The nuclear Zeeman effect is important in such applications as nuclear magnetic resonance spectroscopy, magnetic resonance imaging (MRI), and Mössbauer spectroscopy.
The electron spin resonance spectroscopy is based on the Zeeman effect.
The Zeeman effect can be demonstrated by placing a sodium vapor source in a powerful electromagnet and viewing a sodium vapor lamp through the magnet opening (see diagram). With magnet off, the sodium vapor source will block the lamp light; when the magnet is turned on the lamp ligth will be visible through the vapor.
The sodium vapor can be created by sealing sodium metal in an evacuated glass tube and heating it while the tube is in the magnet.^{[14]}
Alternatively, salt (sodium chloride) on a ceramic stick can be placed in the flame of Bunsen burner as the sodium vapor source. When the magnetic field is energized, the lamp image will be brighter.^{[15]} However, the magnetic field also affects the flame, making the observation depend upon more than just the Zeeman effect.^{[14]} These issues also plagued Zeeman's original work; he devoted considerable effort to ensure his observations were truly an effect of magnetism on light emission.^{[16]}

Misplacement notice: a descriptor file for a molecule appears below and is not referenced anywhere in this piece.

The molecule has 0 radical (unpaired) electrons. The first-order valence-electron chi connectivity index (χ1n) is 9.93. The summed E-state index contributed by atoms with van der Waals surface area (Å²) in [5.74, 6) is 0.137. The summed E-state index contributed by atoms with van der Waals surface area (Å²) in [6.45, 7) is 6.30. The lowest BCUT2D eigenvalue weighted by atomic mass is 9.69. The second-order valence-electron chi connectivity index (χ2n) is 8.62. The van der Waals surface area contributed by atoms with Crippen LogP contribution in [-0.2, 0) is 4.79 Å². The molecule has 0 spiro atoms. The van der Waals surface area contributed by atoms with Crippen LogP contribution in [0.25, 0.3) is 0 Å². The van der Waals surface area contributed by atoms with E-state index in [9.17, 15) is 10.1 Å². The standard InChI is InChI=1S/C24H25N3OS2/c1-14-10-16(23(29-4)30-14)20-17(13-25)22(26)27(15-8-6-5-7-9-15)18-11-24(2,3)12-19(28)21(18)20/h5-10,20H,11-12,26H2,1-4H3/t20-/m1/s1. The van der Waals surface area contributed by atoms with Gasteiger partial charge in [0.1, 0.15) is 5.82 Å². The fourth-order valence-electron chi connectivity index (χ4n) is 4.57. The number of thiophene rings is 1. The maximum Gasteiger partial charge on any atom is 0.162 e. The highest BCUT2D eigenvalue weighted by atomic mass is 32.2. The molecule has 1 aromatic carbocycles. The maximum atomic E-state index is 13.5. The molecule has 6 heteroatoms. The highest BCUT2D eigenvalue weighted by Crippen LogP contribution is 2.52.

When salt is added to the Bunsen burner, it dissociates to give sodium and chloride. The sodium atoms get excited due to photons from the sodium vapour lamp, with electrons excited from 3s to 3p states, absorbing light in the process. The sodium vapour lamp emits light at 589nm, which has precisely the energy to excite an electron of a sodium atom. If it was an atom of another element, like chlorine, shadow will not be formed.^{[17]}^{[failed verification]} When a magnetic field is applied, due to the Zeeman effect the spectral line of sodium gets split into several components. This means the energy difference between the 3s and 3p atomic orbitals will change. As the sodium vapour lamp don't precisely deliver the right frequency any more, light doesn't get absorbed and passes through, resulting in the shadow dimming. As the magnetic field strength is increased, the shift in the spectral lines increases and lamp light is transmitted.^{[citation needed]}